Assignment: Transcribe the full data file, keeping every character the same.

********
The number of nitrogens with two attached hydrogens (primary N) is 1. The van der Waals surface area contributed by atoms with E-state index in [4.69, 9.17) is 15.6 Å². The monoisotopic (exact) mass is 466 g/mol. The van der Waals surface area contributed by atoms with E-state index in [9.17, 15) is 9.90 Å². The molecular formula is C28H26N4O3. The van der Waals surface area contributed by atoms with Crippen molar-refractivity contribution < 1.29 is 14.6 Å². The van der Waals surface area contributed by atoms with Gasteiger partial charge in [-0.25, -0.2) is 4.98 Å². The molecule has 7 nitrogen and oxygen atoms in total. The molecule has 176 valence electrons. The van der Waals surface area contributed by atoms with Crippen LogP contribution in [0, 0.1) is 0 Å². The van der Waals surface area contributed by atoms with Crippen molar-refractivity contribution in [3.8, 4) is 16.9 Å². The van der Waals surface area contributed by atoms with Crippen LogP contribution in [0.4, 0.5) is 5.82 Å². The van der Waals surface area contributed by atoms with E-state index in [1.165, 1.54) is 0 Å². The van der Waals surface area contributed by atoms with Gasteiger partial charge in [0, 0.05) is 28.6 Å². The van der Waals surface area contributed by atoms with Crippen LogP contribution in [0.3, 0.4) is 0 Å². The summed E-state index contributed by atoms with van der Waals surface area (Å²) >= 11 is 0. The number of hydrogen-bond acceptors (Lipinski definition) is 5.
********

The number of nitrogens with two attached hydrogens (primary N) is 1. The van der Waals surface area contributed by atoms with E-state index in [4.69, 9.17) is 15.6 Å². The monoisotopic (exact) mass is 466 g/mol. The van der Waals surface area contributed by atoms with E-state index in [9.17, 15) is 9.90 Å². The molecular formula is C28H26N4O3. The van der Waals surface area contributed by atoms with Crippen molar-refractivity contribution < 1.29 is 14.6 Å². The van der Waals surface area contributed by atoms with Gasteiger partial charge in [-0.25, -0.2) is 4.98 Å². The molecule has 7 nitrogen and oxygen atoms in total. The molecule has 176 valence electrons. The van der Waals surface area contributed by atoms with Crippen LogP contribution in [0, 0.1) is 0 Å². The van der Waals surface area contributed by atoms with Crippen molar-refractivity contribution in [3.8, 4) is 16.9 Å². The van der Waals surface area contributed by atoms with Crippen LogP contribution in [0.4, 0.5) is 5.82 Å². The van der Waals surface area contributed by atoms with E-state index in [1.165, 1.54) is 0 Å². The van der Waals surface area contributed by atoms with Gasteiger partial charge in [0, 0.05) is 28.6 Å². The van der Waals surface area contributed by atoms with Crippen LogP contribution in [0.3, 0.4) is 0 Å². The summed E-state index contributed by atoms with van der Waals surface area (Å²) >= 11 is 0. The number of hydrogen-bond acceptors (Lipinski definition) is 5.